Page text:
120spacer.gif (56 bytes) Figures of Speech

Poets often write in special ways, creating a sort of mental shorthand for the reader, referring to knowledge that the poet hopes is shared with the reader. Other technical skills involve the repetition of sounds or making a jarring connection aurally. (These skilled uses of specific language usually do not translate well into other languages, hence are idiomatic (which is not the same as idiotic).) Some of these are:

assonance -- repetition of a vowel sound (often in the middle of a word).
Eg. Hungry, the owlet seeks out the mouse house

consonance -- the repetition of final or consonant sounds.
Eg. Lovely lucky ladies seldom lose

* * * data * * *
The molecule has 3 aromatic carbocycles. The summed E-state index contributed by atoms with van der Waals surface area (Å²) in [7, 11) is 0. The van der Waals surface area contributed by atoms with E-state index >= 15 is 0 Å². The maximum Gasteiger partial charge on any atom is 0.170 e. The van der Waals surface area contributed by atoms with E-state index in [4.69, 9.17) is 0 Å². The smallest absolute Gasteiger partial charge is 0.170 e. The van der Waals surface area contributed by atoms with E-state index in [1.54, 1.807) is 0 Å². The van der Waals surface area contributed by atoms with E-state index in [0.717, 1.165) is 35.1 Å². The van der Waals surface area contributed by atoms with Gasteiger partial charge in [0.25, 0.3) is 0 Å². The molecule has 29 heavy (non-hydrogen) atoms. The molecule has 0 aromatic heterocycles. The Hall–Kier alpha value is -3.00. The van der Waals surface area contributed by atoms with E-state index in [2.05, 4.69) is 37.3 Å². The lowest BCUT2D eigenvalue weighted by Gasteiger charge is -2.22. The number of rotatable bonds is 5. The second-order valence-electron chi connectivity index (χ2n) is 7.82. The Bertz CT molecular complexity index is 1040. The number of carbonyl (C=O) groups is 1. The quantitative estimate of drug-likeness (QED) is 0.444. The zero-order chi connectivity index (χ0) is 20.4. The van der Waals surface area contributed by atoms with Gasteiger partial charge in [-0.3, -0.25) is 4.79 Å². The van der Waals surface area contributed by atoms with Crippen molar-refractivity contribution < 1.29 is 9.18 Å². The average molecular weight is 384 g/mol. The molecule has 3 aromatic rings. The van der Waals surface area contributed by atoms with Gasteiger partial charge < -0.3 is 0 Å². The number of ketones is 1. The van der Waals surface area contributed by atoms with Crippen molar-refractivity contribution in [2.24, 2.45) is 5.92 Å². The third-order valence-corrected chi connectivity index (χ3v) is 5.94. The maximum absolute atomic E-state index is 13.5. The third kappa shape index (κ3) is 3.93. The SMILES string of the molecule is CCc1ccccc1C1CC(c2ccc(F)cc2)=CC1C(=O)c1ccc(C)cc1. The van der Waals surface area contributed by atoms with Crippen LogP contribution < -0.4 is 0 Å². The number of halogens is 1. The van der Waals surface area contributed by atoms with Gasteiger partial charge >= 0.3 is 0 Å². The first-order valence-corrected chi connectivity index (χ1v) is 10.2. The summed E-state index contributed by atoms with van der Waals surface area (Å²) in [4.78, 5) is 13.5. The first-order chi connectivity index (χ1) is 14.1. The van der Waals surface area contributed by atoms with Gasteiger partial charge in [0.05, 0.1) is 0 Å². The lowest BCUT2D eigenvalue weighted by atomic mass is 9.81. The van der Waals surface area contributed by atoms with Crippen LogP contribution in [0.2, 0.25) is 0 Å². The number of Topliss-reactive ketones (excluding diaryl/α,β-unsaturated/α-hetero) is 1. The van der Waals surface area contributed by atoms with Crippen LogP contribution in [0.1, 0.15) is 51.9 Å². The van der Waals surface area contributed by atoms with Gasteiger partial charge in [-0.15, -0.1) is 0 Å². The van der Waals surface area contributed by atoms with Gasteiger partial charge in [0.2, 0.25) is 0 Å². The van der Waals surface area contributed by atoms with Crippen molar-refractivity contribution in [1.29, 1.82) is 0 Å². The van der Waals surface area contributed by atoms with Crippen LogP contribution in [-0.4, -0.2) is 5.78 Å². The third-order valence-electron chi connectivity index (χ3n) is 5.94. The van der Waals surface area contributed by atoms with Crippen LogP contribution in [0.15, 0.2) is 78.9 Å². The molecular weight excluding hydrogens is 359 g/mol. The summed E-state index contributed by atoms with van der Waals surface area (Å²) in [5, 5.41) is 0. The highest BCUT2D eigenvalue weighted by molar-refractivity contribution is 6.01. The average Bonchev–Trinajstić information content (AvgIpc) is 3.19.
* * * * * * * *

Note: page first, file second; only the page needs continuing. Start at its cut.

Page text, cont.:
dissonance -- the creation of a jarring in the listener’s ear with harsh sound combinations.
Eg. Clashed rhythmical contusions shattered her aching auricular vents

simile -- the use of "like" or "as" to compare things
Eg. You look like a Goddess, She skates as though she had wings.

metaphor -- a stronger comparison than a simile, which does not use "like" or "as". Eg. The Lion of Winter crept into Toronto last night, or "The fog comes on little cat feet".

allusion -- a reference to a shared, understood experience, so that one hint of it create the whole, complete in the listener’s head.
Eg. "Uncle Fred hasn’t been the same since the crash" assumes that you understand which crash (a car crash, the crash of an aeroplane, the stock market crash)

parallelism -- is the use of two references which compliment each other, or complete each other.
Eg. day and night, the quick and the dead, over and over.

onomatopoeia -- the use of a word which represents, aurally, its own meaning.
Eg. clash, oink, splatter

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